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Durham University

Department of Earth Sciences

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Publication details for Dr Julie Prytulak

Prytulak, J., Brett, A., Webb, M., Plank, T., Rehkamper, M., Savage, P. S. & Woodhead, J. (2017). Thallium elemental behavior and stable isotope fractionation during magmatic processes. Chemical Geology 448: 71-83.

Author(s) from Durham

Abstract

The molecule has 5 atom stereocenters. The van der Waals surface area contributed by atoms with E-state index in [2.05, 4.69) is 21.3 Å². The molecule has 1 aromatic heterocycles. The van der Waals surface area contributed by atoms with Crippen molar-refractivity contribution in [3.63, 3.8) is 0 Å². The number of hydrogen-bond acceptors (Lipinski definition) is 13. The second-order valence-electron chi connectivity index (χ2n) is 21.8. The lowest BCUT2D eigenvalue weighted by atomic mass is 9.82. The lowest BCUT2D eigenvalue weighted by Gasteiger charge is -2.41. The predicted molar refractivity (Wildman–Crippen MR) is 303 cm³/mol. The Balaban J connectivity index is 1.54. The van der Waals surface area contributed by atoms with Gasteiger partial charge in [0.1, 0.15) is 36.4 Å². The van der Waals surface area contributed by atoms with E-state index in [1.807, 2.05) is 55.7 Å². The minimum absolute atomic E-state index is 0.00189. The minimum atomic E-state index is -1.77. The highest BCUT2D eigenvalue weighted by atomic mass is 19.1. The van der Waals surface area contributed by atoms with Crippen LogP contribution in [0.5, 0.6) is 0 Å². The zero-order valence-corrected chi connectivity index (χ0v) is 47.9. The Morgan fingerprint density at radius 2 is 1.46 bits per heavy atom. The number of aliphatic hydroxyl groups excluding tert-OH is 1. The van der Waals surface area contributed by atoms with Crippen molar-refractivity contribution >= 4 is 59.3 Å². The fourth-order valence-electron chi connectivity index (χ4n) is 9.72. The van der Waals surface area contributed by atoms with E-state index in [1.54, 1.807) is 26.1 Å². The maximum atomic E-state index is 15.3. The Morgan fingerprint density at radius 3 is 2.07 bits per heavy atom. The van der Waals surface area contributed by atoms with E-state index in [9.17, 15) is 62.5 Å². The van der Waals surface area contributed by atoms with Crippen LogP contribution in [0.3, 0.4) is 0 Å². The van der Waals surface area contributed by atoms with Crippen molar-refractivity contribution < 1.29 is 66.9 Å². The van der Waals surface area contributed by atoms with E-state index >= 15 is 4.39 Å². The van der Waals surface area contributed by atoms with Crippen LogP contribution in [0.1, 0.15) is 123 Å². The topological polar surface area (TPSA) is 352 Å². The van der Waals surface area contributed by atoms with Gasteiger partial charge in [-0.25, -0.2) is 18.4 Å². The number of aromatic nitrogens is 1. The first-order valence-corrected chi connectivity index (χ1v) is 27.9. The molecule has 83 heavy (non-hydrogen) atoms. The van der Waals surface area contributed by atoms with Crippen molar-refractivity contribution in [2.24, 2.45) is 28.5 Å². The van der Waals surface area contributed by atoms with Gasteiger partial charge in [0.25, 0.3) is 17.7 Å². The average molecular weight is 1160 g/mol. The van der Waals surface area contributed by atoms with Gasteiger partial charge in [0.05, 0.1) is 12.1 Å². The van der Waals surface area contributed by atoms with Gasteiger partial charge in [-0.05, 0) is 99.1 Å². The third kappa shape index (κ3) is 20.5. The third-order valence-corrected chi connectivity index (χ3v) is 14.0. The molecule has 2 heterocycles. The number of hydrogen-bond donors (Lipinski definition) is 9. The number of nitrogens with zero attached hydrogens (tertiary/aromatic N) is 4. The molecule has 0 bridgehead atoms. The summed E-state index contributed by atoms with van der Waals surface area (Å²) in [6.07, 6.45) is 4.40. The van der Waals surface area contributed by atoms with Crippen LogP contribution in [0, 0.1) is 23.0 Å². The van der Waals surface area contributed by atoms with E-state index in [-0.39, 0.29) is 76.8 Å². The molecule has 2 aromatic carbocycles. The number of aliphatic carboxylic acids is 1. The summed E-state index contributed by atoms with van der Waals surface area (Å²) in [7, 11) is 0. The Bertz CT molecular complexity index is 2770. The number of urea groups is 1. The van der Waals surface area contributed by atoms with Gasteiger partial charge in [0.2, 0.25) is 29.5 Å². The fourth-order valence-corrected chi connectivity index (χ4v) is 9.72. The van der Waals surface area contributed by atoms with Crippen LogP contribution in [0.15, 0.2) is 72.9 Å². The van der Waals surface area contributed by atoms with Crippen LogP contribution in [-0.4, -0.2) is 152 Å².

Stable thallium (Tl) isotopes are an extremely sensitive tracer for the addition of small amounts of sediments or materials altered at low temperatures to the source(s) of mantle-derived melts. The ability of Tl to trace such materials is due to the large concentration contrast between the mantle (Tl < 2 ng/g) and possible exotic inputs (Tl ~ 100 ng/g to > μg/g), which also often display fractionated Tl isotope compositions. However, the magnitude of Tl isotope fractionation induced by igneous processes alone has not been systematically assessed. Here, two suites of co-genetic magmas, spanning a large range of differentiation, from Hekla, Iceland, and Anatahan, in the Mariana arc, are used to assess the behavior of thallium and its stable isotope variations during magmatic processes. Thallium behaves as a near-perfectly incompatible lithophile element throughout magmatic evolution, mirroring elements such as Rb, Cs, and K. Lavas from Hekla have restricted Cs/Tl ratios and stable Tl isotope compositions, which overlap with mantle estimates. Lavas from subduction-related Anatahan volcano also have a restricted range in Tl isotope composition, which overlaps with Hekla and MORB, demonstrating that fractional crystallisation and partial melting does not fractionate stable Tl isotopes. Subduction environments display variable Cs/Tl, indicating that the subduction process commonly fractionates these two elements. The immunity of thallium stable isotopes to fractionation by magmatic processes coupled with its extreme sensitivity for tracing pelagic sediments, FeMn crusts and low temperature altered oceanic crust highlight its value in elucidating the nature of mantle sources of both oceanic basalts and arc lavas. Critically, meaningful interpretation of thallium isotope compositions need not be restricted to primitive lavas.